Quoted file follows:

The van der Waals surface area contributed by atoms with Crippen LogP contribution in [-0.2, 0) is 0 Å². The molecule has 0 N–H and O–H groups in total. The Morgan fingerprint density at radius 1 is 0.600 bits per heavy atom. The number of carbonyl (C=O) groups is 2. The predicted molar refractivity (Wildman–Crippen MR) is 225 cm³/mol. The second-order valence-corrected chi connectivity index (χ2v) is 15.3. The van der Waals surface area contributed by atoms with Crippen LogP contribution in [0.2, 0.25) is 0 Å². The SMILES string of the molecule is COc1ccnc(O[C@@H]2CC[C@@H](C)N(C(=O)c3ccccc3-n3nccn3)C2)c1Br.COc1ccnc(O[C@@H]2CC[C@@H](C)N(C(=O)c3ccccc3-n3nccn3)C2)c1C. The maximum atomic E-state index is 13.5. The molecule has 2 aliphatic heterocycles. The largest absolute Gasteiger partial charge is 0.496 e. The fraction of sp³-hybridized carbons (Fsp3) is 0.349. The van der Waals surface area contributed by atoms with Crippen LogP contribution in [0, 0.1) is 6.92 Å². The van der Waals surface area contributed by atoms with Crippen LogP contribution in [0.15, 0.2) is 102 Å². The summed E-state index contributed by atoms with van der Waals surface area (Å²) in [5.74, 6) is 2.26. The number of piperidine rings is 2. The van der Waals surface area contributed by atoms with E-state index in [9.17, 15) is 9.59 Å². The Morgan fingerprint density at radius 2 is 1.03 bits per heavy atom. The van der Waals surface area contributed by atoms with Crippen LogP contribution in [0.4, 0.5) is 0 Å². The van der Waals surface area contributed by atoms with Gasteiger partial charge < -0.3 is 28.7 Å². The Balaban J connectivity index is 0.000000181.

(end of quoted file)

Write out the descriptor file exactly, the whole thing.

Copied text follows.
The van der Waals surface area contributed by atoms with Crippen LogP contribution in [-0.2, 0) is 0 Å². The molecule has 0 N–H and O–H groups in total. The Morgan fingerprint density at radius 1 is 0.600 bits per heavy atom. The number of carbonyl (C=O) groups is 2. The predicted molar refractivity (Wildman–Crippen MR) is 225 cm³/mol. The second-order valence-corrected chi connectivity index (χ2v) is 15.3. The van der Waals surface area contributed by atoms with Crippen LogP contribution in [0.2, 0.25) is 0 Å². The SMILES string of the molecule is COc1ccnc(O[C@@H]2CC[C@@H](C)N(C(=O)c3ccccc3-n3nccn3)C2)c1Br.COc1ccnc(O[C@@H]2CC[C@@H](C)N(C(=O)c3ccccc3-n3nccn3)C2)c1C. The maximum atomic E-state index is 13.5. The molecule has 2 aliphatic heterocycles. The largest absolute Gasteiger partial charge is 0.496 e. The fraction of sp³-hybridized carbons (Fsp3) is 0.349. The van der Waals surface area contributed by atoms with Crippen LogP contribution in [0, 0.1) is 6.92 Å². The van der Waals surface area contributed by atoms with Crippen LogP contribution in [0.15, 0.2) is 102 Å². The summed E-state index contributed by atoms with van der Waals surface area (Å²) in [5.74, 6) is 2.26. The number of piperidine rings is 2. The van der Waals surface area contributed by atoms with E-state index in [9.17, 15) is 9.59 Å². The Morgan fingerprint density at radius 2 is 1.03 bits per heavy atom. The van der Waals surface area contributed by atoms with Crippen LogP contribution in [0.4, 0.5) is 0 Å². The van der Waals surface area contributed by atoms with Gasteiger partial charge < -0.3 is 28.7 Å². The Balaban J connectivity index is 0.000000181.